Review: PSB Imagine W3 soundbar and W1 on-wall speaker Page 2

Performance

Before I got into serious analysis of what the W3 can do, I thought I’d have some fun with it. So I pulled out the Blu-ray Discs of The 25th Anniversary Rock & Roll Hall of Fame Concerts and played some of the many and varied selections.

When I listened to Stevie Wonder’s performance of “Superstition,” with Jeff Beck on guitar, there was no doubt I was hearing something comparable to only a handful of other soundbars on the market. As I’ve experienced with PSB’s conventional speakers, no sonic flaw ever called attention to itself. From the standpoints of tonal fidelity and dynamic capability, at least, there was nothing to remind me I was listening to a soundbar. I cranked up the tune and reveled in Wonder’s hard groove and Beck’s raw dynamics.

What was the difference between this and a standard 5.1 speaker system? With the W3’s left and right tweeters only 32 inches apart, the sound wasn’t as big and enveloping as it would have been with the left and right speakers spread, say, 8 feet apart.

On the same Blu-ray, Simon and Garfunkel’s “The Sound of Silence” revealed the only sonic anomaly I could find in the W3: what sounded like a subtle emphasis at 3 or 4 kHz. It didn’t affect Simon’s acoustic guitar, but it made the duo’s vocals sound just a tad sibilant.

When I evaluate a soundbar — which, again, often means a device in the $250 range with a plastic enclosure and cheap drivers — I always start with two test scenes that quickly reveal flaws in inexpensive audio gear. The first is Chapter 4 of Star Wars, Episode II: Attack of the Clones. It’s just dialogue and light background music, but the dialogue is spoken by six actors with different-sounding voices, so it’s a great test of voice reproduction.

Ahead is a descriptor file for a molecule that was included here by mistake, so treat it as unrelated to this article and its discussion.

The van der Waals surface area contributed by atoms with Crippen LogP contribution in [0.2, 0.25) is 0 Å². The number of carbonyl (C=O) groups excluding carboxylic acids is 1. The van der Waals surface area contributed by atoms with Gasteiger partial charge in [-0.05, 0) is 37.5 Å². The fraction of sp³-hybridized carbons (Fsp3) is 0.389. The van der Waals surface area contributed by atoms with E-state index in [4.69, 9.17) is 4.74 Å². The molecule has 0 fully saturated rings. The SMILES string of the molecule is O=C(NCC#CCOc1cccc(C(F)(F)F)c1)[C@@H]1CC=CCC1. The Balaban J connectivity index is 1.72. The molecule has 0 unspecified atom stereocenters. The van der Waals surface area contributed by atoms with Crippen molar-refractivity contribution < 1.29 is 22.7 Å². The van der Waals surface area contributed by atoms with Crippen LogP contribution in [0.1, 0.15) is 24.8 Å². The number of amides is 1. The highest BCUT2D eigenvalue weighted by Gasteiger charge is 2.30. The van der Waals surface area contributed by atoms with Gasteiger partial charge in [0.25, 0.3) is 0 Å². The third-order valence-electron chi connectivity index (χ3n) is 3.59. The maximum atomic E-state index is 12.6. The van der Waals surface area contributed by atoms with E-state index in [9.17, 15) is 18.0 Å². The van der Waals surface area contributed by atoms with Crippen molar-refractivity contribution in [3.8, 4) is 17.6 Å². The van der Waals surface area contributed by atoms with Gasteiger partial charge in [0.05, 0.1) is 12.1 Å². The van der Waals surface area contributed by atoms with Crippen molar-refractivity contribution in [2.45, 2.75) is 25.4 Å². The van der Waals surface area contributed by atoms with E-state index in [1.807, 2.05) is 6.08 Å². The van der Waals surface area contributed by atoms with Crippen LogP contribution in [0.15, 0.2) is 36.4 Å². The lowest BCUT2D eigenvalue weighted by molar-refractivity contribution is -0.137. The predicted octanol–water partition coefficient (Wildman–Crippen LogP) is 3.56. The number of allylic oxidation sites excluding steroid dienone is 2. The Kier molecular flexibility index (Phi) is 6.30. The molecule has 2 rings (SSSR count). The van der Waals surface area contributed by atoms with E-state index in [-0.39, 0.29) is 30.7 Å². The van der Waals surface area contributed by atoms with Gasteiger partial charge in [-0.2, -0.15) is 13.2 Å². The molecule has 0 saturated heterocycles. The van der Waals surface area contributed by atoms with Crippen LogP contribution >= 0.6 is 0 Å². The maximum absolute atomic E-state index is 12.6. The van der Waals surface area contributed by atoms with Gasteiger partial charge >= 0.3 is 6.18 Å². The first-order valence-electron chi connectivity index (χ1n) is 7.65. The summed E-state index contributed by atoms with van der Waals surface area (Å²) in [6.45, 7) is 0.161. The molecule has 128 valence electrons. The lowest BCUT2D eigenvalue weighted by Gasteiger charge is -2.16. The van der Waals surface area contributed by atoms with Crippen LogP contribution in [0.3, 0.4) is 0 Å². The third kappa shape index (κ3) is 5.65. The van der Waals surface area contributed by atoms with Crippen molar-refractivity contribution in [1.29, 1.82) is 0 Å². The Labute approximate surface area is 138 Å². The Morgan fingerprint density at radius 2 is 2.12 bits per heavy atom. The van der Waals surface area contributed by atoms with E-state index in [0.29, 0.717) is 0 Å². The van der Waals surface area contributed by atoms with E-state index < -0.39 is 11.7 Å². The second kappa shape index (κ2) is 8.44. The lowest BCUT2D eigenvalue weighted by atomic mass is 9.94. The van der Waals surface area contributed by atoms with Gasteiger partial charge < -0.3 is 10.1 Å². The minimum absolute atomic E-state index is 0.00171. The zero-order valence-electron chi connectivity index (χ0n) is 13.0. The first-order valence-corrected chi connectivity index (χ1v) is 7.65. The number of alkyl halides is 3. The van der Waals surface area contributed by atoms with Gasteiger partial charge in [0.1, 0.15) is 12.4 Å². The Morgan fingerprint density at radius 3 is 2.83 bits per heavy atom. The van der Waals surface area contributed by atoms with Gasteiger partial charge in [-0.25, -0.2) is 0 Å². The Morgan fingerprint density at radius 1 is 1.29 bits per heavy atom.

The W3 sailed through this test. All the voices had a natural timbre, with no artificial-sounding coloration or audible distortion. After hearing so many plastic soundbars mangle this scene even more viciously than critics mangled the movie, I was impressed to hear the W3 totally nail it.

The second test is “Shower the People,” from the James Taylor DVD Live at the Beacon Theatre. As in the Simon and Garfunkel tune, I heard just a trace of sibilance in Taylor’s voice; otherwise, everything from the bass to the ultra-high-pitched glockenspiel sounded pretty close to perfect. Again, the surround effect wasn’t as seamless as it would be with five separate speakers or some of the less-purist soundbars on the market.

I got the same result with stereo music. David Chesky’s String Theory, a very ambient-sounding audiophile recording, displayed a nearly ideal tonal balance with a deep but narrow soundstage.

One obvious competitor to the W3 is the GoldenEar Technology SuperCinema 3D Array, a $999 passive LCR-type soundbar. Thanks to the 3D Array’s crosstalk cancellation, it sounds more enveloping than the W3, especially with stereo music. But the 3D Array’s response rolls off below about 200 Hz, which makes it somewhat less dynamic-sounding than the W3 and harder to mate with a subwoofer without getting a sonic “hole” in the octave between 100 and 200 Hz.

Bottom Line

The W3 does exactly what Paul Barton said it would, which is something audiophiles probably thought impossible: It delivers a true high-fidelity experience in a soundbar form factor. Whether you prefer the sonic purity and great dynamics of the W3, or the more enveloping effect delivered by some of the other soundbars on the market, is totally up to you.

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